Oddly Cool

Take Highway 55 east from St. Louis, to Illinois 70, then into the rolling hills, soybeans, and hamlets where Lincoln lunched to find Carlyle Lake, the biggest manmade lake in Illinois. The Army Corps capped 69 oil wells and dammed the Kaskaskia River to make the 15-mile-long lake, which was finished in 1967. There’s a Sufjan Stevens song about it that goes, “Oh, stop thinking of tomorrow, don’t stop thinking of today / You’re not getting any younger, you’ve got nothing to explain … ”

It is hard to overestimate the role of water in the region. The Ohio, Mississippi, and Missouri were central to making us a nation, and keeping us a nation, in a world on the move. Lewis and Clark started their journey in nearby Hartford. Their Corps of Discovery’s main charter by Jefferson was to find a watery path to the West. Much has passed since then, including the Industrial Revolution and 25 quadrillion gallons of Mississippi River. That is a lot of water under the bridge.

But away from the city it was still a sleepy summer Saturday at Carlyle Lake, where sweat bees buzzed, a dozen families sat on the rough Midwestern sand, and a brave few swam in the cold water by the riprap of the dam. Behind the beach a split-rail fence marked the start of the hillside park, covered in mature and even ancient oaks. “Here Comes the Sun” played from a Bluetooth speaker. The smell of brats and carne asada wafted from grills set in concrete next to the picnic tables.

Around the world, heat records were breaking. Los Angeles hit 111 degrees for the first time. Death Valley got to 127, which helped it clinch the record for history’s hottest month on earth. Asia, Europe, and the Arctic Circle all set new recorded highs.

But the Midwest was unseasonably cool in July. Usually, by late summer, heat and humidity are the same up the Mississippi Valley from New Orleans to St. Louis. When I was growing up nearby without air conditioning I thought St. Louis was the hottest city on earth. Time spent in Panama, Vietnam, Miami, and Louisiana never changed my mind. Yet here we were, enjoying pleasant temperatures. Local weather makes us all provincials.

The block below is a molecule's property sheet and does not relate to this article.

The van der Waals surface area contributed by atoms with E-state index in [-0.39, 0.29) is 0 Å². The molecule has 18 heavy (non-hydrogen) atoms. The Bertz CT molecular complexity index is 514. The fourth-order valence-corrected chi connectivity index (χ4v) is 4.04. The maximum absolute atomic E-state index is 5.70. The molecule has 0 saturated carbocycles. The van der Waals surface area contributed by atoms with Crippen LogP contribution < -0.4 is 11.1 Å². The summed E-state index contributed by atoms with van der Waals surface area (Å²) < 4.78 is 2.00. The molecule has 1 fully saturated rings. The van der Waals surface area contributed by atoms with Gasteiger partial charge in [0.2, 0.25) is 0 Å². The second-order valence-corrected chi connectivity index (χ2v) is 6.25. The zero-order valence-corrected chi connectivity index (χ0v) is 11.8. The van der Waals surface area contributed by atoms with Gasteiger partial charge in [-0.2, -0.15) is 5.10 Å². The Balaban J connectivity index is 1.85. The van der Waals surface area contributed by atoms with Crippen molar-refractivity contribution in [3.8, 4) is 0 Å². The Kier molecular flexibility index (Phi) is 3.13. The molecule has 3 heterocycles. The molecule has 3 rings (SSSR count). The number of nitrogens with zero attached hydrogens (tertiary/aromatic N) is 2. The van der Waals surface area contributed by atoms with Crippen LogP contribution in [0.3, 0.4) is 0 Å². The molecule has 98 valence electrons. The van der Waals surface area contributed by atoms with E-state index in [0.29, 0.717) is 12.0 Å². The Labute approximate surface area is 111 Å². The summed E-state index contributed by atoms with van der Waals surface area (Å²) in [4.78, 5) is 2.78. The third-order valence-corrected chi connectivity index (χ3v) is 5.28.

By one o’clock the temperature was in the mid-90s, and more people were in the lake to their hips. Two dogs on leashes chewed ice in the shade. A boy chased a giant inflatable Homer Simpson donut across the sand. It rolled faster in the breeze than he could run.

At the top of the hill a 1974 Plymouth Valiant the color of sand sat with other cars in the sun. Its windows were down, and two pine-tree air fresheners hung from the rearview. The man standing next to it evidently came standard with the car. He was an early Boomer now long of tooth and ponytail, scruffy but not exactly an aging hippie, just a local.

“Hey,” he said as greeting. “Been cool enough you almost want it a little hotter,” he said. “That would feel good.”

John Griswold

John Griswold is a staff writer at The Common Reader. His most recent book is a collection of essays, The Age of Clear Profit: Essays on Home and the Narrow Road (UGA Press 2022). His previous collection was Pirates You Don’t Know, and Other Adventures in the Examined Life. He has also published a novel, A Democracy of Ghosts, and a narrative nonfiction book, Herrin: The Brief History of an Infamous American City. He was the founding Series Editor of Crux, a literary nonfiction book series at University of Georgia Press. His work has been included and listed as notable in Best American anthologies.